The purpose of the study is to propose six recommendations to address health inequalities in the Deaf population. The article relates to social justice needs to promote and prevent chronic diseases. Through the six recommendations the authors feel these health inequalities can reduce health care hinders in Deaf people to receive adequate healthcare. The rationale justifies the gap in communication that limited access to services and barriers to received preventative care. This article apparently does not consist of any study design or support a hypothesis. The purpose was not to reveal a research but to alert the public to the issues of health inequalities in the Deaf and Hard of Hearing population (DHOH). Moreover, one recommendation is to encourage DHOH individuals to pursue careers in public health, health research, and health care as a way to eliminate or reduce the gap in health disparities among DHOH people.
Overcoming barriers: The development of an animated film on HPV for Deaf and Hearing students
A research study conducted on the Brazilian Deaf communities to prove that Deaf have low health literacy due to education exclusion. The research study focuses on young Deaf Brazilians identifying the lack of knowledge about Human Papilloma Virus (HPV). The study identified the exclusion gap and decided to address the issue by creating animated films to promote education on the severe of HPV. The animated HPV film consist of supplemental materials need to convey the importance of prevention while evaluating the impact of the film on the Deaf participants. The research developed out of qualitative formation to acquire if ther...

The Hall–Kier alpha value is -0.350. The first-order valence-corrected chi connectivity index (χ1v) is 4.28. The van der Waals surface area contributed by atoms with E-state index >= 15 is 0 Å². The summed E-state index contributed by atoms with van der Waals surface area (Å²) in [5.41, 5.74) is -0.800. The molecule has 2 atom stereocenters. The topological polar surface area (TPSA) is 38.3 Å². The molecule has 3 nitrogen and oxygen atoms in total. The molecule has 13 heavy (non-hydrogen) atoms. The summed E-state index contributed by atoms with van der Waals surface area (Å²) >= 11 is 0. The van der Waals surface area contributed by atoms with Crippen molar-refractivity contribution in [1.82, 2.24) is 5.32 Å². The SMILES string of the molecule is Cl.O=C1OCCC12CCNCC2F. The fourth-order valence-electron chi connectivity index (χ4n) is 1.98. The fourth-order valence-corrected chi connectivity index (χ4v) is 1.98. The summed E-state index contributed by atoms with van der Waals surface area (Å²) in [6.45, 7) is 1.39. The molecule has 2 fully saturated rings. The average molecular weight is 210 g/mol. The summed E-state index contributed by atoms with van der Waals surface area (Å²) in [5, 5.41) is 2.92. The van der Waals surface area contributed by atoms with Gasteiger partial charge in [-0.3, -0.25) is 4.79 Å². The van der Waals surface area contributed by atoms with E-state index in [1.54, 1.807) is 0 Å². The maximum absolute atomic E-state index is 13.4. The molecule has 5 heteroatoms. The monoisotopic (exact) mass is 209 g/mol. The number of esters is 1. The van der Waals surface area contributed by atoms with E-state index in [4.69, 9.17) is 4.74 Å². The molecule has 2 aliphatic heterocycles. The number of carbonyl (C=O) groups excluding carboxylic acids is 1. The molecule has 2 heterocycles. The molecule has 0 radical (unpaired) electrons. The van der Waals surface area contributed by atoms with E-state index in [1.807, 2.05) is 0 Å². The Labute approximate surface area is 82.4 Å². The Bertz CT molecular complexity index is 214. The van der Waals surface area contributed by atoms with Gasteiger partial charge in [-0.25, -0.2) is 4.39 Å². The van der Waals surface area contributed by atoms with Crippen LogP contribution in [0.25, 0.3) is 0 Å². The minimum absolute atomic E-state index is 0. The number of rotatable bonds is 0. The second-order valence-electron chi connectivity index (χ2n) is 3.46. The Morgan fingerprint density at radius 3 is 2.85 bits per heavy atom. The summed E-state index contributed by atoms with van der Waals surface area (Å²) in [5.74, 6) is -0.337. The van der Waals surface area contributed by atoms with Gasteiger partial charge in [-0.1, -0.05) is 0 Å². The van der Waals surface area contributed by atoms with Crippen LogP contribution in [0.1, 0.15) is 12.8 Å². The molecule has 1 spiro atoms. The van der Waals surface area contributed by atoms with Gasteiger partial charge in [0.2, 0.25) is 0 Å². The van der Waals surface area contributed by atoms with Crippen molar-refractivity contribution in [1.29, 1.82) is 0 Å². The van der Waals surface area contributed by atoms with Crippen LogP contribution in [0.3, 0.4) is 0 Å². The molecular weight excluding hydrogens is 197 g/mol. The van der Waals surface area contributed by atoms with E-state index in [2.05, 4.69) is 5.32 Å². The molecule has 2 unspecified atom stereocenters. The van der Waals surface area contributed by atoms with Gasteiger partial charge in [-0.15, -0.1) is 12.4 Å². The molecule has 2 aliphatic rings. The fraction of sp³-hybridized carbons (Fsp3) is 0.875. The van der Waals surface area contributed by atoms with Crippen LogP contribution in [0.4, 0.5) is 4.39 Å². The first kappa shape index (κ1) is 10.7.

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... The purpose of this final article is to reveal the shortcoming in medical education and the health care system in treating DHOH persons. Furthermore, the ethical perceptive due to communication obstacles hinders the accessibility and the medical need for DHOH treatments. Moreover, the gap acknowledges medical providers frustration in the difficulties in obtaining health information and referral services for DHOH patients. The article introduces supportive recommendations to expand the medical school curriculum to address DHOH health. The needs for doctors to understand DHOH medical issues, and qualified sign language interpreter 's usage in clinics visits are areas of concerns. Finally, the article concludes with the need for a sufficient increase in government and private funding supports resolve the dilemmas in medical communication for the DHOH population.
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